The folks at fivethirtyeight.com have kindly provided Jon Ossoff, the Democrat in Georgia’s Sixth District race, something to worry about: The continuation of a post-Obama depression in turnout among African-Americans:
In 2016, turnout among whites was up across the country, and in highly educated areas like the 6th District in the suburbs of Atlanta. This redounded to Democrats’ advantage. At the same time, black turnout was down precipitously, from 66 percent in 2012 to 59 percent in 2016.
This black-white turnout gap continued in the first round of Georgia’s special election, where the Democrats got impressive turnout levels from all races and ethnicities — except African-Americans.
The Sixth is divided among three counties: Cobb, Fulton and DeKalb. Black voters are most numerous in DeKalb, where they make up 16 percent of that part of the Sixth. African-Americans make up 12 percent of voters in the Fulton-Sixth. (These stats don’t figure in several thousand new voters recently allowed to register for the contest.)
On Tuesday, in a grilling by CNN's Chris Cuomo, Democrat Jon Ossoff stuck to a now-familiar theme when he was asked if he views the Sixth District vote as a referendum on Donald Trump.
"I prefer to think about what I'm running for," he said. "What I'm running for is greater accountability in Washington, the ability to work across the aisle to get things done that will develop metro Atlanta's regional economy so we can become an economic powerhouse."
We've noted before how Ossoff has dropped the "make Trump furious" rhetoric he relied on early in his campaign, and has let others make the anti-Trump attacks. And that's exactly what's happening, as seen in a fresh batch of mailers readers sent our way late Tuesday, courtesy of the Democratic Party of Georgia.
Take a look for yourself:
Even as Democrats continue to hit Republican Karen Handel for accepting cash from a fundraiser highlighted by President Donald Trump, Republicans continue to hit Ossoff on the flood of out-of-state donations that have buoyed his campaign.
That's the portion of yesterday's CNN interview that the Republican National Committee preferred to highlight:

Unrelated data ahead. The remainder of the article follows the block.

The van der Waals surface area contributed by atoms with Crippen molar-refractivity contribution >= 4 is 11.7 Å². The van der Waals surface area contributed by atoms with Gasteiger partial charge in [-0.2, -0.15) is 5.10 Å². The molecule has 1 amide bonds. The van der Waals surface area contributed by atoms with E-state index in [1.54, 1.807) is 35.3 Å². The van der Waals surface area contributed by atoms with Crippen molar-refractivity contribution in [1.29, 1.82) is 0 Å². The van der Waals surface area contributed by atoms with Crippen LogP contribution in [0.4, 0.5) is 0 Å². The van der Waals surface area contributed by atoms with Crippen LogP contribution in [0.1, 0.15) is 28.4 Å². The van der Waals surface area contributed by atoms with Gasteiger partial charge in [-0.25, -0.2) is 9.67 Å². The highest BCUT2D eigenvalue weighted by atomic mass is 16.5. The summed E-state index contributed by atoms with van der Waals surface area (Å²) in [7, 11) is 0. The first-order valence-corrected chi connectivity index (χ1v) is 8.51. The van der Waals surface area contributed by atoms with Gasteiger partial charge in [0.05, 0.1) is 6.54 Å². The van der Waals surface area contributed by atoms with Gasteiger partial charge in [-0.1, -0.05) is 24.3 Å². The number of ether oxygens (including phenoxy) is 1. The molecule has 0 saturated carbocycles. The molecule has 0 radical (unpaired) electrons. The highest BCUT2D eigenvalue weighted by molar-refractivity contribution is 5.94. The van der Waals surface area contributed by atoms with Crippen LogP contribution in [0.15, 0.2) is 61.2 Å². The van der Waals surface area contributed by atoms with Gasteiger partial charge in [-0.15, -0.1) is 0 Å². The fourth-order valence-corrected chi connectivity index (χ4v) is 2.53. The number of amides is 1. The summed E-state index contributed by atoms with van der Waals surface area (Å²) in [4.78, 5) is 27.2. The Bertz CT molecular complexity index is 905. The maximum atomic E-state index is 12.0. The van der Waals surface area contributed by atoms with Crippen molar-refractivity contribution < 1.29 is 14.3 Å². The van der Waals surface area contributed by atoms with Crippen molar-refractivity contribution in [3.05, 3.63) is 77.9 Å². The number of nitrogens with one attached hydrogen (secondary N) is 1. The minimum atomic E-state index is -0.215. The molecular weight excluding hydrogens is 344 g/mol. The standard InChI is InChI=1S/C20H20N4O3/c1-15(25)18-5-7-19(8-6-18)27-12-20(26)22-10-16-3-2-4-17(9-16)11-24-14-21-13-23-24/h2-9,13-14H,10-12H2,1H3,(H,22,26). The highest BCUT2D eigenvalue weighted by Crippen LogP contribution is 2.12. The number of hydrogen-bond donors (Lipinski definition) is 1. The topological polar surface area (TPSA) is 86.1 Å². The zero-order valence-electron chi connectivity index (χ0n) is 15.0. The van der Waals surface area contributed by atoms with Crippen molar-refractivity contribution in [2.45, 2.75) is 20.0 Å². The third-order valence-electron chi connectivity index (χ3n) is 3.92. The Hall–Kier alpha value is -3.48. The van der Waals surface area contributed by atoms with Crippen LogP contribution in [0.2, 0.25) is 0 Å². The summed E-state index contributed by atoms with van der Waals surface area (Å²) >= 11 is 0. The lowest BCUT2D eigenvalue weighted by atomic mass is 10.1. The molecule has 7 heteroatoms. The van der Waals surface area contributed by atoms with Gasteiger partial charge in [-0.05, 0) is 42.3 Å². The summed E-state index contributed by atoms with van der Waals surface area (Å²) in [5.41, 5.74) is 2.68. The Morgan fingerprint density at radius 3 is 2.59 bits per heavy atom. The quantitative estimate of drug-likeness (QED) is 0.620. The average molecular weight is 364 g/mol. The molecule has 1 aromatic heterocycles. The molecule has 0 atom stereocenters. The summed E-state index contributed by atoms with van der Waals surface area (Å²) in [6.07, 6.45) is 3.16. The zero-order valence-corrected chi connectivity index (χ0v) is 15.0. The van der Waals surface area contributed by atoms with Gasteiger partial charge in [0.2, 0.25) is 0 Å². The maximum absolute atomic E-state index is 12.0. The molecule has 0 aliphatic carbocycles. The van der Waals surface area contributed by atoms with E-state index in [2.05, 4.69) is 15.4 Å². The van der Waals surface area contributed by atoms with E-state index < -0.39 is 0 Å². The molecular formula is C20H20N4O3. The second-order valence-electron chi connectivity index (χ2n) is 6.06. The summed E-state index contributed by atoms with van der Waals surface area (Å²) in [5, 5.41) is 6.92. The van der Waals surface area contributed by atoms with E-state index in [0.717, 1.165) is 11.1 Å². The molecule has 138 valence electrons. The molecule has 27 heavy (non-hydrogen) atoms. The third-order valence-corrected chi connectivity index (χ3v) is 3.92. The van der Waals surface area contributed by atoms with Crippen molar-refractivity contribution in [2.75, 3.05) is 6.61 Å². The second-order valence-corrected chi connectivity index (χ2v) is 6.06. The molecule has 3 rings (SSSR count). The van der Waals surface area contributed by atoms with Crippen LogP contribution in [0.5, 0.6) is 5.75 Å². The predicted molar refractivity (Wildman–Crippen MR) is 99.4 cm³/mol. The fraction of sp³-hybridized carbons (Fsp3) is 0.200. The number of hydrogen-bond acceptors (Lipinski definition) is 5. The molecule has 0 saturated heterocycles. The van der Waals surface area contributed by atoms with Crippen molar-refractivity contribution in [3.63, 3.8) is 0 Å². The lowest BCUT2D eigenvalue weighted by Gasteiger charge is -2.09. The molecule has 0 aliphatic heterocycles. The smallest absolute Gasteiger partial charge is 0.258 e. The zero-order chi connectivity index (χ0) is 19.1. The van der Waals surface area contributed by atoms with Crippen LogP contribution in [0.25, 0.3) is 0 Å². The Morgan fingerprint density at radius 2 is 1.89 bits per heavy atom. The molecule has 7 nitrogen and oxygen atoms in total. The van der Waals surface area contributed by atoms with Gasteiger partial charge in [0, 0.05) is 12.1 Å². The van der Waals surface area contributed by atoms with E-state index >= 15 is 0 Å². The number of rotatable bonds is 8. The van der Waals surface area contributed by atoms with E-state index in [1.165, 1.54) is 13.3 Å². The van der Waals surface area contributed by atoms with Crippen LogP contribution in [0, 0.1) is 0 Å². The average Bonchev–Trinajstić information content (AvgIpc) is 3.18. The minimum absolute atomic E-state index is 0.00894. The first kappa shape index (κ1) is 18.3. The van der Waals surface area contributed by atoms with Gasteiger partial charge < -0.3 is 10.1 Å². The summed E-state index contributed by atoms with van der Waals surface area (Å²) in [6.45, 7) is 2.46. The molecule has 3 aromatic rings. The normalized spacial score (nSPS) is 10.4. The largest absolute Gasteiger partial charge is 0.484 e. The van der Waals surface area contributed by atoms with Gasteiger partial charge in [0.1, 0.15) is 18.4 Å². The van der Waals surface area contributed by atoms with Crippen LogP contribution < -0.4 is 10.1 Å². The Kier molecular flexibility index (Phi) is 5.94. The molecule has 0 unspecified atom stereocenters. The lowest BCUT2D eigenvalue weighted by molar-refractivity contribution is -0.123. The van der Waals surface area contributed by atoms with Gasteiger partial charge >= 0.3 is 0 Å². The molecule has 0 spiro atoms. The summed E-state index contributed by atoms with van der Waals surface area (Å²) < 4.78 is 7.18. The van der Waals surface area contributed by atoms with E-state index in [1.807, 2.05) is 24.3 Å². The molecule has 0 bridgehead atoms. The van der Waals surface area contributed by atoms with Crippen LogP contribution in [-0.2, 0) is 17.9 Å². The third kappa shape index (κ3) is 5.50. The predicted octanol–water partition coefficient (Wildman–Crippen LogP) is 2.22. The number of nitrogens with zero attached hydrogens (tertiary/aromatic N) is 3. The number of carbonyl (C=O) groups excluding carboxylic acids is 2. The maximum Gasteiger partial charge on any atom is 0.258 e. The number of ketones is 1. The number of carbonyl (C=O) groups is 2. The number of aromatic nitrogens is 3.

Seven months later, the New York Times has an excellent piece on what went wrong in last year’s polling of the presidential contest between Democrat Hillary Clinton and Republican Donald Trump:
At least three key types of error have emerged as likely contributors to the pro-Clinton bias in pre-election surveys. Undecided voters broke for Mr. Trump in the final days of the race, or in the voting booth. Turnout among Mr. Trump’s supporters was somewhat higher than expected. And state polls, in particular, understated Mr. Trump’s support in the decisive Rust Belt region, in part because those surveys did not adjust for the educational composition of the electorate — a key to the 2016 race.
It’s this last point that gets the most attention in the NYT piece. Education level had never been a determining factor in a presidential contest before. And so pollsters didn’t allow for it.
Saturday will bring an end to the contest for chairmanship of the Georgia GOP, when statewide delegates gather in Augusta. Alex Johnson, one of four candidates for the post, is attempting to up his share of the vote with a delegate raffle. From Johnson's note to Republican colleagues:
Thanks to generous donations of money and prizes from many donors, will have a prize giveaway open to all GA GOP Delegates and Alternates. Prizes include a 9mm handgun, an AR-15 rifle, a 55" Sony Ultra 4K Smart TV, and lots of TRUMP and GOP swag including MAGA hats and inaugural coins, even some vintage Reagan/Bush stuff among the dozens of other prizes.
Political strategist Tharon Johnson announced a new bipartisan shop on Wednesday with plans to plunge back into campaign politics while also keeping one foot in the lobbying business.
Johnson, who led Kasim Reed’s successful bid for Atlanta mayor in 2009 and was President Barack Obama's 2012 southern regional director, said his new firm -- the Paramount Consulting Group -- will give him a “better platform” to help both Democrats and Republicans.
“I’m passionate about public policy, advocacy and politics,” he said. “This is a great opportunity for me to put my years of experience on the local and national stage to work for a diverse set of clients.”
Johnson previously was among a trio of three well-known operatives who left mega-firm Dentons in 2015 to start Greenberg Traurig’s governmental affairs practice. His new company will focus on lobbying, media relations, and other services.
Johnson is a prominent voice in Georgia political circles. He briefly flirted with a bid to lead the state Democratic Party in 2015. Aside from his roles in campaigns for Reed and Obama, Johnson also has worked as a campaign consultant to U.S. Rep. John Lewis and DeKalb County CEO Michael Thurmond.